Fatal Falls: The Downside of the Construction Boom

January 26, 2016
Contact: Danielle Filson, 646-335-0443
WNYCOSH Releases Report Citing Serious Construction Industry Violations, Too Few OSHA Inspections & Inadequate Enforcement. The Report can be accessed here.
Scaffold Safety Law Must Be Maintained, OSHA Needs More Funding and Stronger Fines to Ensure Workplace Safety
Buffalo, NY – A diverse group of advocates and organizations committed to improving workplace safety gathered today to release a new report, “Fatal Flaws: The Downside of the Construction Boom.” Findings revealed that 83% of OSHA inspections led to a violation, the vast majority of them defined as “serious.”  But the average penalty was $1,963, which advocates state is too low to deter violations effectively.  Because of OSHA’s severe budget constraints, inspections are limited, which leaves construction workers at risk at a time when the construction industry is booming.
The groups called for increased fines and more money to hire enough OSHA inspectors to adequately inspect workplaces.  The groups also emphasized the need to maintain state laws like the Scaffold Safety Law.  Under this law, general contractors and property owners (other than one- and two-family homeowners) are responsible for providing protections for their workers against falls , since they control the worksite and are in the best position to oversee safety. If they fail to do so and because of that failure someone gets injured or killed, they are held responsible.
“OSHA is not keeping construction sites safe. Underfunding and penalties for violations of its regulations are leading to inspection and enforcement inadequacies, causing unsafe working conditions for workers in one of the most hazardous industries. We need to increase penalties, but we also need to maintain laws like the Scaffold Safety Law that ensure that property owners who choose to cut corners and fail to provide adequate safety protections are held accountable,” said Liz Smith, WNYCOSH Worker Center Project Director.
“Too many construction workers, many of them on non-union construction sites, are risking their lives everyday by being forced to work in unsafe conditions,” said Richard Lipsitz, President of the Western New York Area Labor Federation, AFL-CIO. “The WNYCOSH report proves the dire need for the Scaffold Safety Law, which gives workers who are injured due to unsafe workplace conditions a day in court and holds contractors accountable.”
“Without adequate resources, OSHA cannot conduct the proper amount of inspections needed to keep contractors responsible and workers safe on the job,” said Greg Stoner, IUPAT District 4. “Our elected officials need to give OSHA the tools it needs to keep us safe – while also protecting laws like the Scaffold Safety Law that offer workers their day in court.”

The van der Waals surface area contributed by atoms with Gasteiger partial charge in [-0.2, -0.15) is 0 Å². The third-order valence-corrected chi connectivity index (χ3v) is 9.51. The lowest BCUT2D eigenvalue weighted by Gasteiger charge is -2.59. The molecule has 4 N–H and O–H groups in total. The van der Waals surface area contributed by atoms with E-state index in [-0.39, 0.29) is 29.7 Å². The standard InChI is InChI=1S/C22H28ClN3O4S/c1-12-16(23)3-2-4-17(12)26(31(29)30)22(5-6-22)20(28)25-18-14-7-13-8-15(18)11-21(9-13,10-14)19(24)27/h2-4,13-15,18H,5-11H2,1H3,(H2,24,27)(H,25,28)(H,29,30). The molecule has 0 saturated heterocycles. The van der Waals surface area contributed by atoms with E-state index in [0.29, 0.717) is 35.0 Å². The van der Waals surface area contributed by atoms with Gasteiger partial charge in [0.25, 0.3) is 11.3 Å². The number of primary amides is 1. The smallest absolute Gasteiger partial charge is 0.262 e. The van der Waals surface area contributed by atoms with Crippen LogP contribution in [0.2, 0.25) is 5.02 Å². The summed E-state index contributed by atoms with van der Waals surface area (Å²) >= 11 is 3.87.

Construction accounts for two of the ten deadliest occupations in the nation and accounted for 19 percent of US occupational fatalities in 2014. The state relies on OSHA to enforce construction employer safety standards by inspecting construction sites, issuing situations, and assessing penalties for violations of standards. Based on construction site inspections conducted in 2014 by the OSHA Buffalo Area Office, the report reveals that significant violations are prevalent throughout the construction industry in the Buffalo area and that OSHA’s inspection and enforcement activities are seriously inadequate.
Key findings and recommendations from the report are below:
Key Findings
  • Inspectors found a violation in 83 percent of construction inspections.  82 percent of these violations were classified as “serious,” and another four percent were termed “repeat” or “willful.”
  • 98 percent of the 48 inspections of roofing contractors in 2014 cited at least one violation of an OSHA standard intended to prevent height-related injuries.
  • The average penalty totaled only $1,963 for inspections that found at least one violation – too little to effectively deter construction employers from taking safety shortcuts that endanger their workers.
  • In 2014, OSHA conducted only one inspection per weekday on average in a ten-county area that includes both Buffalo and Rochester.
  • Congress must increase maximum allowable OSH
    A penalties beyond the increases enacted that take effect in 2016.
  • OSHA’s budget must be increased to add enough inspectors to ensure that all workplaces are regularly monitored.
  • Given OSHA’s limitations and the number of violations that were gravity-related, other workplace protections like the Scaffold Safety Law must be maintained.
Media Coverage:
The Buffalo News, Matt Glynn, 1.25.16
WBFO NPR, Mike Desmond, 1.26.16
News 4 at 5:30, Al Vaughters, 1.25.16
YNM Buffalo, Alex Haight, 1.25.16
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